As the modern world swirled around him, Buster Keaton maintained what critic James Agee called a “mulish imperturbability.” In his seminal Life magazine essay on the silent film comics, “Comedy’s Greatest Era,” Agee wrote, “Very early in his movie career friends asked him why he never smiled on the screen. He didn't he realize he didn't. He had got the dead-pan habit in variety; on the screen he had merely been so hard at work it had never occurred to him there was anything to smile about. Now he tried it just once and never again. He was by his whole style and nature so much the most ‘silent’ of the silent comedians that even a smile was as deafeningly out of key as a yell. In a way his pictures are like a transcendent juggling act in which it seems that the whole universe is in exquisite flying motion and the one point of repose is the juggler's effortless, uninterested face.”
Film historian David Thomson saw the Keaton visage as an almost philosophical choice: “Keaton's impassivity was to save himself from crying. In maudlin, self-reflective close-up, Chaplin wept in crises. Keaton is the more profound artist because he was not beguiled into comfort by his own self-pity. He saw that the conscientious, humorless hero he played must prove himself by facing frustrations and disasters without ever cracking.”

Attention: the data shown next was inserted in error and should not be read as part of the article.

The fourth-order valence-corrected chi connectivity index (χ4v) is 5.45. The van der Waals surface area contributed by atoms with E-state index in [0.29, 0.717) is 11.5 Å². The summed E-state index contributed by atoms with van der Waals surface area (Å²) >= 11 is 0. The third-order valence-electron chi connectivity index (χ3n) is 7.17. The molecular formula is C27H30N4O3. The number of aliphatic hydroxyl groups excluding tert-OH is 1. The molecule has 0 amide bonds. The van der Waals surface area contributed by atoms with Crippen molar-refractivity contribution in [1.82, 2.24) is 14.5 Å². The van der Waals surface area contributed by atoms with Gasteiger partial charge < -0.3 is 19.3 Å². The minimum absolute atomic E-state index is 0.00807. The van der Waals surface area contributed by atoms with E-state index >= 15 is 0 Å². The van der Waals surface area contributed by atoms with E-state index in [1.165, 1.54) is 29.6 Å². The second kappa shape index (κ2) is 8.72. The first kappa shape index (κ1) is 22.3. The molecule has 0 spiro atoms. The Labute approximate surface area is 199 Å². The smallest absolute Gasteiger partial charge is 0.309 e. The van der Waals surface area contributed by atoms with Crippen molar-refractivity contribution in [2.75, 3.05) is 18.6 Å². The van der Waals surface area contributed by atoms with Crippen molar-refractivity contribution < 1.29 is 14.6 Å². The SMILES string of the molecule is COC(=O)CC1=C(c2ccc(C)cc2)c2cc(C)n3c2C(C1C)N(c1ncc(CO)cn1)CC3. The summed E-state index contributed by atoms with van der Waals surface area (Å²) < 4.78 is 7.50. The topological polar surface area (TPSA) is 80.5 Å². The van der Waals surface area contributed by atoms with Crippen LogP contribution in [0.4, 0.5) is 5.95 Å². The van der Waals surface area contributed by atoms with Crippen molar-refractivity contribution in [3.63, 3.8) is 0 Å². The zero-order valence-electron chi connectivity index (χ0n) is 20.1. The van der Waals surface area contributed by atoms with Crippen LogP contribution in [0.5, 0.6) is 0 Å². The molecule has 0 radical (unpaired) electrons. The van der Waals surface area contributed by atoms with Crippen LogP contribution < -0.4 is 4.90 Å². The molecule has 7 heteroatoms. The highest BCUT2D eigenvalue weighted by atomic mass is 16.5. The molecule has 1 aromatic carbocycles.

For a long time it was hard to find Keaton’s movies. When I first watched them at a revival house in Manhattan in the mid-’80s, only a few of his films were available on VHS. Fortunately, that’s changed. The Ultimate Buster Keaton Collection, a 15-disk blue ray compilation, is tremendous and worth the investment. A Hard Act to Follow, the definitive Keaton documentary, was never released on DVD but can now be found on YouTube. It’s an outstanding introduction to Keaton’s life and work.